7. I don’t know, (nor do I care) if you have a nameless source, but as a current WIN blogger, I gave my $.02 on my personal blog. Overall, this is a positive development for both the blogosphere and MSM. Of course, it could be detrimental too, but isn’t that up to all of us who make up the blogosphere?

    Corporate America could learn much from the WIN business model as well as other blog network models. We might be focusing on WIN today, but there are plenty of other good blog networks that contribute quality content as well.

  8. Khurrum says:

    Why didn’t they just hire all the bloggers who were writing for weblogs Inc.

    There was hardly anything innovative going on at WebLogs Inc that they needed to be bought as a whole company.

    I don’t understand why the word “blog” gets people excited. It is mainly posting a message on a website. That has been happening since the beginning of the internet and only now has it gotten a catchy word.

  9. Fly Girl says:

    The rights portion of the new contracts sounds like a fabulous deal for both sides. It ensures that the network continues to get top quality work (no holding stuff back for the book deal), and the writers have incentive to put out their best stuff without having it gone forever. I think most of us writers think we have a book inside of us somewhere.

  10. KOB says:

    Is it really an exciting time to be a Weblogs Inc. blogger? I’m not convinced. I don’t have the facts, and maybe I’m wrong but this is how it looks to me:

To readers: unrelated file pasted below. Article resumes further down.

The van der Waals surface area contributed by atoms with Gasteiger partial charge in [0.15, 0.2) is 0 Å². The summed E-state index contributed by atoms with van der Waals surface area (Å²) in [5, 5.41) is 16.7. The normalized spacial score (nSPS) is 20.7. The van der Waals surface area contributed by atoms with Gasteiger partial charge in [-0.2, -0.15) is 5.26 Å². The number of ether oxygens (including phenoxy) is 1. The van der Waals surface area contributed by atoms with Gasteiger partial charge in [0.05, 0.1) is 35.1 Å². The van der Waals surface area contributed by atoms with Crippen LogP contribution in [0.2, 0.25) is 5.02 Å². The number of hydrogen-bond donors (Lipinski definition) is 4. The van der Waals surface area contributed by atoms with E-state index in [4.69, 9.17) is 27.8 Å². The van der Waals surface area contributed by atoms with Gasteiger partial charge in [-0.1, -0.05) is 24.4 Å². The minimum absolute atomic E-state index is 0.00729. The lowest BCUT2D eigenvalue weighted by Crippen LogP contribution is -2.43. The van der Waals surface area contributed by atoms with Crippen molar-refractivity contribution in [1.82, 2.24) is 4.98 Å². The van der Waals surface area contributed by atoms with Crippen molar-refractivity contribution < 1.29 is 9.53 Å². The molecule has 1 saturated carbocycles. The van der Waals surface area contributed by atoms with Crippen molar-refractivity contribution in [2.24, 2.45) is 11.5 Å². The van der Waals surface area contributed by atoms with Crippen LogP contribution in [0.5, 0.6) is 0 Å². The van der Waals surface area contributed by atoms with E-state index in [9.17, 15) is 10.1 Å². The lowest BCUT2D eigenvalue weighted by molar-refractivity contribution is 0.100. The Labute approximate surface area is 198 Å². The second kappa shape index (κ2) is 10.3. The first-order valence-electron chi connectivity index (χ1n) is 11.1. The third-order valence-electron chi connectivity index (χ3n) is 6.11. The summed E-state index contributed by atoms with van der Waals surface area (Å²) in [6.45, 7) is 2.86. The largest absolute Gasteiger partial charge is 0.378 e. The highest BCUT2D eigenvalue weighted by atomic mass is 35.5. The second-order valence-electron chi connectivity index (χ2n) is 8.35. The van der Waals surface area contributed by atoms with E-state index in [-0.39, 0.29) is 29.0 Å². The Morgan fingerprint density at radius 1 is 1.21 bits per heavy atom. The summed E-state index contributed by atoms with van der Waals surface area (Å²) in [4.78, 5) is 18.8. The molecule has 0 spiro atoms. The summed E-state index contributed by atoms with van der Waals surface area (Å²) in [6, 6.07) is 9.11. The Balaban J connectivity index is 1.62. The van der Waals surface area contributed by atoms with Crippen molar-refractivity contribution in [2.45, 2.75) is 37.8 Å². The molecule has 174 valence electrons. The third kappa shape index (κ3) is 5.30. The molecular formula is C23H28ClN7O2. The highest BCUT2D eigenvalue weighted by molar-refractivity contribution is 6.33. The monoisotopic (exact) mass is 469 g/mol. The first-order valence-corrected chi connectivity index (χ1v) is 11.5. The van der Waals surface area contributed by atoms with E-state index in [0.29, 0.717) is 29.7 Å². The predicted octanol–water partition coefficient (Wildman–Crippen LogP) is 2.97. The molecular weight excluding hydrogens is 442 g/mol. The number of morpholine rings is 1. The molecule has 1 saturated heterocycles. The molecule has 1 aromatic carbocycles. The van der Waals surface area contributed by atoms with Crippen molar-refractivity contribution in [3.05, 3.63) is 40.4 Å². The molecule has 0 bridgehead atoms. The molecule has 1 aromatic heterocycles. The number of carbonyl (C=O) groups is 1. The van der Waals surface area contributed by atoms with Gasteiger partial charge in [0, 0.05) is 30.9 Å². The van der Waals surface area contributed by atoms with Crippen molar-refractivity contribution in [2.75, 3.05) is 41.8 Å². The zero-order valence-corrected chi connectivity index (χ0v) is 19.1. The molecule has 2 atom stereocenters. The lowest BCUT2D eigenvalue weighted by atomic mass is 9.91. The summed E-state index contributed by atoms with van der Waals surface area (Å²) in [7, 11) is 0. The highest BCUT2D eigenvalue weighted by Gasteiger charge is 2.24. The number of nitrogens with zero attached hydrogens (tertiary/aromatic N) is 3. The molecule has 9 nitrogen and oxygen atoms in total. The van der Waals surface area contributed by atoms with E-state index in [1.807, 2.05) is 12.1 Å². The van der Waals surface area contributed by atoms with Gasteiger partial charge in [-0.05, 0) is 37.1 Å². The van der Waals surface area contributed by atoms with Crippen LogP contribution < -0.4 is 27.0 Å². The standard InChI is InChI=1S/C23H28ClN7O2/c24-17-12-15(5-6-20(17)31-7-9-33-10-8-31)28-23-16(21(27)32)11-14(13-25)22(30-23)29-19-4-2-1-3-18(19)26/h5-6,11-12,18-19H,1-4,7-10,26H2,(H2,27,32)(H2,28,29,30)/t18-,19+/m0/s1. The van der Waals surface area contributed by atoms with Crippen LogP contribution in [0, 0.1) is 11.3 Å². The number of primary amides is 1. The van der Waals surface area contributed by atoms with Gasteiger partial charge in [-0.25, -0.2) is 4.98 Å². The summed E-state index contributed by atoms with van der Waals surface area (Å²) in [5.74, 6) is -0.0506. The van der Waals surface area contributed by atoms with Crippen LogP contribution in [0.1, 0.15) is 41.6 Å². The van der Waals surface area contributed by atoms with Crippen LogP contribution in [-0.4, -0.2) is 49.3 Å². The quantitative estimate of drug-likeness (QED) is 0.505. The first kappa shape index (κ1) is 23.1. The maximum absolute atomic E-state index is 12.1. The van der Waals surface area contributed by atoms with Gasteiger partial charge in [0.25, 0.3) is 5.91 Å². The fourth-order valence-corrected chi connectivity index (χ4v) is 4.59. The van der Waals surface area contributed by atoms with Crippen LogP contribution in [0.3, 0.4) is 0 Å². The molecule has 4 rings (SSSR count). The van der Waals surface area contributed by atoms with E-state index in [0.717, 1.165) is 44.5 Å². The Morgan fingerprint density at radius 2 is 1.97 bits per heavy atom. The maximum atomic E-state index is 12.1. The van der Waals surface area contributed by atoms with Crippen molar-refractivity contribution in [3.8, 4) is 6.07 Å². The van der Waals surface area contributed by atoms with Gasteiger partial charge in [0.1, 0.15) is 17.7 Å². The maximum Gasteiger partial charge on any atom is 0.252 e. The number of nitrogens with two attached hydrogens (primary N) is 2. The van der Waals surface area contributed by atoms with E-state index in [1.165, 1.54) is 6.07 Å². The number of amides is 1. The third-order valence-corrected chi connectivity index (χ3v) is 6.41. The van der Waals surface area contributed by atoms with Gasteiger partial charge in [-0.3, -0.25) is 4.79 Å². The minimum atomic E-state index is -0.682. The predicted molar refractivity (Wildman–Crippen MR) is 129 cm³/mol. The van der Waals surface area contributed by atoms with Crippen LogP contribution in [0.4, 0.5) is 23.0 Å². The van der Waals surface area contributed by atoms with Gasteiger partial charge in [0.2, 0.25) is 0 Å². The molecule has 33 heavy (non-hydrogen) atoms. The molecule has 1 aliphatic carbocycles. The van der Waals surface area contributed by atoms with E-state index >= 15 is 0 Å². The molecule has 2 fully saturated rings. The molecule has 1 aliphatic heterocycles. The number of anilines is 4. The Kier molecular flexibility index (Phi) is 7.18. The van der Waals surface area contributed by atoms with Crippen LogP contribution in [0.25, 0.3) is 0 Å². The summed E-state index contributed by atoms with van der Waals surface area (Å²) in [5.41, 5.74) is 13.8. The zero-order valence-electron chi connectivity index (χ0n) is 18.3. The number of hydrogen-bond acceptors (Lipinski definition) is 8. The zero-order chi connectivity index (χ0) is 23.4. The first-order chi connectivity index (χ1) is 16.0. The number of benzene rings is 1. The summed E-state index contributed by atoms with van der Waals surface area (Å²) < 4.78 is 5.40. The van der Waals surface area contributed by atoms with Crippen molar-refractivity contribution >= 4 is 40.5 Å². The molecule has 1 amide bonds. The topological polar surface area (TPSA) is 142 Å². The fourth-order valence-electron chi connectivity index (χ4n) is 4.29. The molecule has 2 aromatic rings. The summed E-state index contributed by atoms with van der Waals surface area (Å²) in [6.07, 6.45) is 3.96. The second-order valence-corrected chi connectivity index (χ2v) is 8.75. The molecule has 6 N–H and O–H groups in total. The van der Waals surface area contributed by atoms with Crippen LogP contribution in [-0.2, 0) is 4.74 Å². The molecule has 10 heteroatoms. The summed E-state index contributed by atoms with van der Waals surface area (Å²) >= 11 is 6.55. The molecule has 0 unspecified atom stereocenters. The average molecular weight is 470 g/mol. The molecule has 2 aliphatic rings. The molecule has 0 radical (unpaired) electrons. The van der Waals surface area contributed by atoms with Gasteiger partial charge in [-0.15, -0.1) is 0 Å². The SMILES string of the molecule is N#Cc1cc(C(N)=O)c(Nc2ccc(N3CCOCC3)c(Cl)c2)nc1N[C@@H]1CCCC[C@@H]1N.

The employees of Weblogs — the bloggers in this case — are probably part-time and make modest wages by newspaper standards. (This is a guess on my part, but probably a good one) Does that change — do they make more money as a result of the sale? Your memo seems to allude to the potential of an increase but no fortune.

    Do the bloggers — who helped make Weblogs successful — get any of the proceeds from the $25 million? Maybe they have, and if so — that’s wonderful, but if not read on.

    If you were working for an e-commerce start-up and the company was sold or went public, chances are you made money because of stock options.

    What I see happening is this: Writers — bloggers — are taking *jobs* for no money or scant money with start-up firms that happen to be blogs. They are contributing ideas and copy with no promise of reward, nothing akin to a stock option or a piece of the business if they help build something valuable.

    The Weblogs Inc. sale ought to be a wake-up call to bloggers. The message from this sale seems to be that their contributions and efforts may be worth more than they realize.

    If I was working for a start-up, contributing time, effort and ideas for little pay or no pay, I want to be certain that if I helped build a valuable property that there would be a significant reward for that effort. I think some writers might be bitter if owners pocket millions and the people who were asked to give their all to help a new business are left with nothing or little.

    Again, I don’t know the details of the Weblogs Inc./AOL agreement, so these comments are general.

    But the $25 million sale price is an eye opener and should prompt bloggers to assess the value they bring to a start-up and whether they should have the same potential for reward as those who work for other companies.

    (Regarding the contract terms for writers .. I LOL over this one: “The new contract will allow the bloggers to own their own content offline” — big whoop. Is there any evidence of an offline blogging content?)